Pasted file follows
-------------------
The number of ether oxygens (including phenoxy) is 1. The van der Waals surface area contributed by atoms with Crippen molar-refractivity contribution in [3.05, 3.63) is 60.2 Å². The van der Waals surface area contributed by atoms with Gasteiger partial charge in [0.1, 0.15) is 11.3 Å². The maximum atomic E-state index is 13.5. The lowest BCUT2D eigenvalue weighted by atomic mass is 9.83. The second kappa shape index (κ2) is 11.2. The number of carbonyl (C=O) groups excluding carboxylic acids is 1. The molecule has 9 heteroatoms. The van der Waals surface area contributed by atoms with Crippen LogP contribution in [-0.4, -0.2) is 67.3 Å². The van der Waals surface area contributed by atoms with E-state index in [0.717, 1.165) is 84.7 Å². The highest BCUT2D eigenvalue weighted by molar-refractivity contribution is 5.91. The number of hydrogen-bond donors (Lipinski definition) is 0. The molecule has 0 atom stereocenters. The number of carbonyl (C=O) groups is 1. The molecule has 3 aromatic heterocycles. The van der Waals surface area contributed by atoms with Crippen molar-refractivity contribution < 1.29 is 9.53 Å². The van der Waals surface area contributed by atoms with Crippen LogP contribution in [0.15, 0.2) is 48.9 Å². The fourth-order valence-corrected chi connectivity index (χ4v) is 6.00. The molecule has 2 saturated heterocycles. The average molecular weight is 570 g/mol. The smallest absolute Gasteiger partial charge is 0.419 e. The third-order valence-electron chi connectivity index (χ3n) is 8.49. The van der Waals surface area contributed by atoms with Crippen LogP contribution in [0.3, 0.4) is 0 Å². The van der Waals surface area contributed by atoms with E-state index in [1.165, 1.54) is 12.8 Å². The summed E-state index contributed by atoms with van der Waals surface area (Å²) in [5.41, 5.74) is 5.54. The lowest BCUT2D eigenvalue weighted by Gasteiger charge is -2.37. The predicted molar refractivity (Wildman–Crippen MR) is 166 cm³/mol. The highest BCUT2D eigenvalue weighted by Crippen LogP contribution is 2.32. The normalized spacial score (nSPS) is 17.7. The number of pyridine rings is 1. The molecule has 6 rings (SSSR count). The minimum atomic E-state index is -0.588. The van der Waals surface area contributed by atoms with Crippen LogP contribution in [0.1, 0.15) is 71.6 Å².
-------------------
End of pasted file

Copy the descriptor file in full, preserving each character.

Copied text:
The number of ether oxygens (including phenoxy) is 1. The van der Waals surface area contributed by atoms with Crippen molar-refractivity contribution in [3.05, 3.63) is 60.2 Å². The van der Waals surface area contributed by atoms with Gasteiger partial charge in [0.1, 0.15) is 11.3 Å². The maximum atomic E-state index is 13.5. The lowest BCUT2D eigenvalue weighted by atomic mass is 9.83. The second kappa shape index (κ2) is 11.2. The number of carbonyl (C=O) groups excluding carboxylic acids is 1. The molecule has 9 heteroatoms. The van der Waals surface area contributed by atoms with Crippen LogP contribution in [-0.4, -0.2) is 67.3 Å². The van der Waals surface area contributed by atoms with E-state index in [0.717, 1.165) is 84.7 Å². The highest BCUT2D eigenvalue weighted by molar-refractivity contribution is 5.91. The number of hydrogen-bond donors (Lipinski definition) is 0. The molecule has 0 atom stereocenters. The number of carbonyl (C=O) groups is 1. The molecule has 3 aromatic heterocycles. The van der Waals surface area contributed by atoms with Crippen molar-refractivity contribution < 1.29 is 9.53 Å². The van der Waals surface area contributed by atoms with Crippen LogP contribution in [0.15, 0.2) is 48.9 Å². The fourth-order valence-corrected chi connectivity index (χ4v) is 6.00. The molecule has 2 saturated heterocycles. The average molecular weight is 570 g/mol. The smallest absolute Gasteiger partial charge is 0.419 e. The third-order valence-electron chi connectivity index (χ3n) is 8.49. The van der Waals surface area contributed by atoms with Crippen LogP contribution in [0.3, 0.4) is 0 Å². The van der Waals surface area contributed by atoms with E-state index in [1.165, 1.54) is 12.8 Å². The summed E-state index contributed by atoms with van der Waals surface area (Å²) in [5.41, 5.74) is 5.54. The lowest BCUT2D eigenvalue weighted by Gasteiger charge is -2.37. The predicted molar refractivity (Wildman–Crippen MR) is 166 cm³/mol. The highest BCUT2D eigenvalue weighted by Crippen LogP contribution is 2.32. The normalized spacial score (nSPS) is 17.7. The number of pyridine rings is 1. The molecule has 6 rings (SSSR count). The minimum atomic E-state index is -0.588. The van der Waals surface area contributed by atoms with Crippen LogP contribution in [0.1, 0.15) is 71.6 Å².